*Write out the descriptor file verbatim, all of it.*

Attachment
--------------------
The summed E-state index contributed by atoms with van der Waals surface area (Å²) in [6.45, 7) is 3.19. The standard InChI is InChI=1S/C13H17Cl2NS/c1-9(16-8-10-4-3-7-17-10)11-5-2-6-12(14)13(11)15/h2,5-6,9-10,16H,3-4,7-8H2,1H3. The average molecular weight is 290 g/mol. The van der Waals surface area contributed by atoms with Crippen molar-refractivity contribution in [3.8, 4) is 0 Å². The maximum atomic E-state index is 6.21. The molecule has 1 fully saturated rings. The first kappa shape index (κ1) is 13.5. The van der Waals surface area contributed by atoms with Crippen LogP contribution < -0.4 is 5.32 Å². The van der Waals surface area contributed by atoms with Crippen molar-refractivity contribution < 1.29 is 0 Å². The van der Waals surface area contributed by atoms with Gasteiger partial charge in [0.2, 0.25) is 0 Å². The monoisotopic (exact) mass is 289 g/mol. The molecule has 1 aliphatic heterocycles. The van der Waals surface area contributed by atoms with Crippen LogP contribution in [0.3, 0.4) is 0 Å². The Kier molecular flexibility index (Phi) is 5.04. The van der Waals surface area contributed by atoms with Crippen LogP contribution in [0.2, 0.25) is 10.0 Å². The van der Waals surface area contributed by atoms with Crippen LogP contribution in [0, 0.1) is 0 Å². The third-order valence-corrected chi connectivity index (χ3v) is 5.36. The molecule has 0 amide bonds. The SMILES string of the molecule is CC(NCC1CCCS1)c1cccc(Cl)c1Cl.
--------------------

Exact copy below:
The summed E-state index contributed by atoms with van der Waals surface area (Å²) in [6.45, 7) is 3.19. The standard InChI is InChI=1S/C13H17Cl2NS/c1-9(16-8-10-4-3-7-17-10)11-5-2-6-12(14)13(11)15/h2,5-6,9-10,16H,3-4,7-8H2,1H3. The average molecular weight is 290 g/mol. The van der Waals surface area contributed by atoms with Crippen molar-refractivity contribution in [3.8, 4) is 0 Å². The maximum atomic E-state index is 6.21. The molecule has 1 fully saturated rings. The first kappa shape index (κ1) is 13.5. The van der Waals surface area contributed by atoms with Crippen LogP contribution < -0.4 is 5.32 Å². The van der Waals surface area contributed by atoms with Crippen molar-refractivity contribution < 1.29 is 0 Å². The van der Waals surface area contributed by atoms with Gasteiger partial charge in [0.2, 0.25) is 0 Å². The monoisotopic (exact) mass is 289 g/mol. The molecule has 1 aliphatic heterocycles. The van der Waals surface area contributed by atoms with Crippen LogP contribution in [0.3, 0.4) is 0 Å². The Kier molecular flexibility index (Phi) is 5.04. The van der Waals surface area contributed by atoms with Crippen LogP contribution in [0.2, 0.25) is 10.0 Å². The van der Waals surface area contributed by atoms with Crippen LogP contribution in [0, 0.1) is 0 Å². The third-order valence-corrected chi connectivity index (χ3v) is 5.36. The molecule has 0 amide bonds. The SMILES string of the molecule is CC(NCC1CCCS1)c1cccc(Cl)c1Cl.